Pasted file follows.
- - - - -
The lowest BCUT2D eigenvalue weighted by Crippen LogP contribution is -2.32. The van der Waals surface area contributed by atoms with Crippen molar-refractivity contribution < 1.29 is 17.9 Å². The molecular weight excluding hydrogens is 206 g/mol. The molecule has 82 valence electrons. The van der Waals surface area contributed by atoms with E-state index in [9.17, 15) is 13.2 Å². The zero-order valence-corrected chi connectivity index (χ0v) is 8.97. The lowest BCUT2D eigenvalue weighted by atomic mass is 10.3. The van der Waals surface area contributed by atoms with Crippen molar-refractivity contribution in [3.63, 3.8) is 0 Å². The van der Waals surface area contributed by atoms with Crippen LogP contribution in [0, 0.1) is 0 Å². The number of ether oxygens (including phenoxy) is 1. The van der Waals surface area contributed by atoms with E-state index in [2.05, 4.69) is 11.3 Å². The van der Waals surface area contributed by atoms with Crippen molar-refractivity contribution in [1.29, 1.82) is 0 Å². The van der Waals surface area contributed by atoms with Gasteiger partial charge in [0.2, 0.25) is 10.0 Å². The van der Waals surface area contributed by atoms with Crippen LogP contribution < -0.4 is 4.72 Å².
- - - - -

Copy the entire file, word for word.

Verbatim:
The lowest BCUT2D eigenvalue weighted by Crippen LogP contribution is -2.32. The van der Waals surface area contributed by atoms with Crippen molar-refractivity contribution < 1.29 is 17.9 Å². The molecular weight excluding hydrogens is 206 g/mol. The molecule has 82 valence electrons. The van der Waals surface area contributed by atoms with E-state index in [9.17, 15) is 13.2 Å². The zero-order valence-corrected chi connectivity index (χ0v) is 8.97. The lowest BCUT2D eigenvalue weighted by atomic mass is 10.3. The van der Waals surface area contributed by atoms with Crippen molar-refractivity contribution in [3.63, 3.8) is 0 Å². The van der Waals surface area contributed by atoms with Crippen LogP contribution in [0, 0.1) is 0 Å². The number of ether oxygens (including phenoxy) is 1. The van der Waals surface area contributed by atoms with E-state index in [2.05, 4.69) is 11.3 Å². The van der Waals surface area contributed by atoms with Crippen molar-refractivity contribution in [1.29, 1.82) is 0 Å². The van der Waals surface area contributed by atoms with Gasteiger partial charge in [0.2, 0.25) is 10.0 Å². The van der Waals surface area contributed by atoms with Crippen LogP contribution < -0.4 is 4.72 Å².